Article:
We are truly living in interesting times.
The last time the world suffered from a major pandemic was between 1918 and 1919 when the Spanish Flu spread around the globe. The CDC reports that approximately one-third of the world’s population at that time was infected with the virus, and about 50 million people died.
At the same time, World War I was nearing an end. Both of these historic events had a massive impact on global economies. Shuttered businesses and a limited labor force—due to folks fighting overseas in the war and quarantine efforts to limit the spread of the Spanish Flu—ravaged economic activity.
The good news, though, was that end of World War I and the eradication of the Spanish Flu led to a decade of incredible prosperity in the U.S.—known today as The Roaring 20s.
Fast forward 100 years… while we aren’t coming out of another World War, countries around the world are fighting the COVID-19 pandemic and economies are reeling. Thankfully, several vaccines have been approved and are being distributed as we speak. Businesses and schools are reopening their doors. And economic activity is restarting, but not yet booming.
Could We Be On The Verge Of Our Own “Roaring 20s” Situation?
Wall Street is certainly acting like we are, with the stock market whizzing to new all-time highs in February.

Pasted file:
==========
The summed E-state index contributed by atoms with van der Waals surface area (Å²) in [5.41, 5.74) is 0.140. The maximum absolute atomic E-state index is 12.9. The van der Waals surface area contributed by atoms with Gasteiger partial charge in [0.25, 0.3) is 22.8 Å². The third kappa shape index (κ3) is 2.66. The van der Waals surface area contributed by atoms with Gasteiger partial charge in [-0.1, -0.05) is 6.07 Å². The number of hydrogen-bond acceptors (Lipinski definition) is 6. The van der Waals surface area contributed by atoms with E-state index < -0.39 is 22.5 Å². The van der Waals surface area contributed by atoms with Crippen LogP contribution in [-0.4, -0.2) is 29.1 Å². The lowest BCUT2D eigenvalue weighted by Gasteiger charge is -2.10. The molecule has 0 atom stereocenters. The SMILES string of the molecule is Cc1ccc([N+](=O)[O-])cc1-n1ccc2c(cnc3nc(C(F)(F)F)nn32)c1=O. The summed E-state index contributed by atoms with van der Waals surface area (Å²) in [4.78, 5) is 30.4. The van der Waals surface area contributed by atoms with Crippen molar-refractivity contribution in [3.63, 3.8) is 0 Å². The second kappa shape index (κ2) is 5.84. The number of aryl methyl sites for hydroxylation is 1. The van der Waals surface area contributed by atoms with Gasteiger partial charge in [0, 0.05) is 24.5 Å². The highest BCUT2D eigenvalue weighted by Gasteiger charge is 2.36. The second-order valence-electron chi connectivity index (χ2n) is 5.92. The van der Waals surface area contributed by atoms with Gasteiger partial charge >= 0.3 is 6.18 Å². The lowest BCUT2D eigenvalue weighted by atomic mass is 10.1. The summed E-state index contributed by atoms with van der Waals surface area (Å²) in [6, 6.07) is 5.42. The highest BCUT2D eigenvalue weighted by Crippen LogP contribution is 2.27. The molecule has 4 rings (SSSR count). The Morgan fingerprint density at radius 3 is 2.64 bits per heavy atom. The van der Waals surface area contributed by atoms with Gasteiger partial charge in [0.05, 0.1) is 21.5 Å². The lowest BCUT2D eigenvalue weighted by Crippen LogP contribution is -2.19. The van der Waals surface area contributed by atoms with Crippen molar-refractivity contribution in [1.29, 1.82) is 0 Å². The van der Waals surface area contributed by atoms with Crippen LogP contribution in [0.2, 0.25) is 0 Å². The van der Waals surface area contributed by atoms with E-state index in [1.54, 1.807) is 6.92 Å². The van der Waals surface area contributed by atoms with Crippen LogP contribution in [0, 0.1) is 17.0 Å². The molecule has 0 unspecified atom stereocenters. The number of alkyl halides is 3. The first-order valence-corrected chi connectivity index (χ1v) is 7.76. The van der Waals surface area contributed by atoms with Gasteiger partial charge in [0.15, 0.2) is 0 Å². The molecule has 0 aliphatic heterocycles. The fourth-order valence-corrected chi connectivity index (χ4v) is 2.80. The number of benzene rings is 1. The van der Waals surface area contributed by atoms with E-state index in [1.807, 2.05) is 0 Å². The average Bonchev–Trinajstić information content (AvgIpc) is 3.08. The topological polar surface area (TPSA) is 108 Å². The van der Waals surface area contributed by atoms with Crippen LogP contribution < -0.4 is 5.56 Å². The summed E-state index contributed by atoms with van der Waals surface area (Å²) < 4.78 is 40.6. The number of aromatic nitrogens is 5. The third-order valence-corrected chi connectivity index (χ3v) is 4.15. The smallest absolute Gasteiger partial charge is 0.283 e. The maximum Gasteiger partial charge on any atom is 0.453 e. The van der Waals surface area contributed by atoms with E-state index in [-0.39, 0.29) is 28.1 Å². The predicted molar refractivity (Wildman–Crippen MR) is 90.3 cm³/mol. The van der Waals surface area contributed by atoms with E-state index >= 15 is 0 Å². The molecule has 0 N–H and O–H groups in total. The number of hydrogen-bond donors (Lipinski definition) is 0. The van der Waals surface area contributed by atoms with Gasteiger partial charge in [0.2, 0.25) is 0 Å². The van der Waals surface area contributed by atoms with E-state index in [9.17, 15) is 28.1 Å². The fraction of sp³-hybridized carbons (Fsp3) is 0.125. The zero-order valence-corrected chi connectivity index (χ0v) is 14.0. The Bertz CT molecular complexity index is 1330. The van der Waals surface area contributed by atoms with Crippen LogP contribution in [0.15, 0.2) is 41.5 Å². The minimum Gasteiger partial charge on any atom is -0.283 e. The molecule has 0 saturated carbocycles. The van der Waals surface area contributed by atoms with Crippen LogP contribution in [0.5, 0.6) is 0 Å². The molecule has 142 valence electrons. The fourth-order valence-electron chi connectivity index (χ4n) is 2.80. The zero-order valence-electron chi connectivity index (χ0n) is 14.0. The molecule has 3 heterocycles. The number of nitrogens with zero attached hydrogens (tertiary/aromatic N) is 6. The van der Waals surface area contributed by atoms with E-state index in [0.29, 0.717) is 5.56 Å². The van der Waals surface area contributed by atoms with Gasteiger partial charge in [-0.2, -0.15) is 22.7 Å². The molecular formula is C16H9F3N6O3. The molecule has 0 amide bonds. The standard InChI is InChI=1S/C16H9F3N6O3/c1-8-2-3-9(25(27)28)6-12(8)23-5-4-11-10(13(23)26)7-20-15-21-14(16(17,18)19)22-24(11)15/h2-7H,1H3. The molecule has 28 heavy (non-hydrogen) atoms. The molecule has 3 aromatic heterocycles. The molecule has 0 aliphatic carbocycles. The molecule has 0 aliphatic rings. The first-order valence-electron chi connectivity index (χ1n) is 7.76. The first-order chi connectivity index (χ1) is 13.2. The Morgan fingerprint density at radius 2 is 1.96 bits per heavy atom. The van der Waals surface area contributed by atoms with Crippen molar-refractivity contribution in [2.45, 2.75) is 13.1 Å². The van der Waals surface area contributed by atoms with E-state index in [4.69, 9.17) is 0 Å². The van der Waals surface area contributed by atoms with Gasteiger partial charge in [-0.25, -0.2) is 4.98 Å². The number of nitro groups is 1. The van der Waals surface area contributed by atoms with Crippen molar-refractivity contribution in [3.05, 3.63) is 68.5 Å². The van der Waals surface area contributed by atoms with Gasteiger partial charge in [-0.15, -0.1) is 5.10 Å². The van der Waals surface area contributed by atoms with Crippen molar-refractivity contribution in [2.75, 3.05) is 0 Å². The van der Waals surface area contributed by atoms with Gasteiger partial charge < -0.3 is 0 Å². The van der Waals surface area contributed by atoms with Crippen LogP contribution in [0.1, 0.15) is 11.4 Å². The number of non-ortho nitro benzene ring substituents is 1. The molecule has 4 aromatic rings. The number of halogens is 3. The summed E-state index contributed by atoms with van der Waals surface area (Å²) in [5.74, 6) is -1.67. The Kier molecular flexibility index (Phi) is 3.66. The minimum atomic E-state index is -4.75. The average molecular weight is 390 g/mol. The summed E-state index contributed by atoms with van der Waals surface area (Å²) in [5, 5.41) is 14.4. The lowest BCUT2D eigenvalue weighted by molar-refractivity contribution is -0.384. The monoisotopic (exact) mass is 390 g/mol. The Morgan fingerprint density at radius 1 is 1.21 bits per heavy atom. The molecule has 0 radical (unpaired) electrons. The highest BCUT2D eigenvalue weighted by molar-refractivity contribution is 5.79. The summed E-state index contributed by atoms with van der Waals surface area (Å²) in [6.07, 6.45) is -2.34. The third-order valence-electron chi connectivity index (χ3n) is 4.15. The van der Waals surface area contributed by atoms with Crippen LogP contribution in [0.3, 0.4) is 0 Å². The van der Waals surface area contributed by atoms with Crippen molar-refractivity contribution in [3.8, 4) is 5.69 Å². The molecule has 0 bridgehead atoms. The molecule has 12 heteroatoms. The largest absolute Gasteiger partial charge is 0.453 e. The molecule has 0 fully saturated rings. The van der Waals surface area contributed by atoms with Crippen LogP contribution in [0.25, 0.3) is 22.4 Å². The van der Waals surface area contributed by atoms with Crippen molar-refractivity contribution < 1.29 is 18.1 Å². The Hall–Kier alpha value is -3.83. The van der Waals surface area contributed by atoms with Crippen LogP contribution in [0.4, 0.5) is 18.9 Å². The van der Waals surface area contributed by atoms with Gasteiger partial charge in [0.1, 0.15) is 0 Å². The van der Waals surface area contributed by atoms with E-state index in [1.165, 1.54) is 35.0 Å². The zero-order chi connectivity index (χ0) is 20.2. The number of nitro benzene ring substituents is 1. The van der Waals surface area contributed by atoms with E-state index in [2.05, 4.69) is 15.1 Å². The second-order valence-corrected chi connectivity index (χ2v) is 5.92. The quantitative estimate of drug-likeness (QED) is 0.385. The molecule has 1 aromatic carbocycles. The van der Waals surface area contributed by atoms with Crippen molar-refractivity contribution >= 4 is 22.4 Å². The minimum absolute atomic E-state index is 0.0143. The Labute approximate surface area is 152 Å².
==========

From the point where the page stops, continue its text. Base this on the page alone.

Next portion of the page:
Consider this: Since the March 23, 2020 low, the S&P 500 has soared 74%. Even more impressive is the more than 131% surge in the small-cap Russell 2000 index since the March lows. The “melt up” in small-cap stocks has been nothing short of phenomenal, with the Russell 2000 posting a 31% gain in the fourth quarter alone.
Not even the second impeachment trial of President Trump, the riots on Capitol Hill or a slew of weak economic data could stamp out the fire under small-cap stocks recently. The Russell 2000 has rallied about 16% year-to-date, versus the slight 4% gain for the S&P 500. Actually, all of the major indices breached new all-time highs in the first week of 2021 and are currently sitting at or near these highs now—though volatility picked up in late February.
With political unrest coupled with negative economic data and the ongoing COVID-19 pandemic, one would think that the stock and bond markets would be worried. But Wall Street isn’t showing any major signs of concern at this time. However…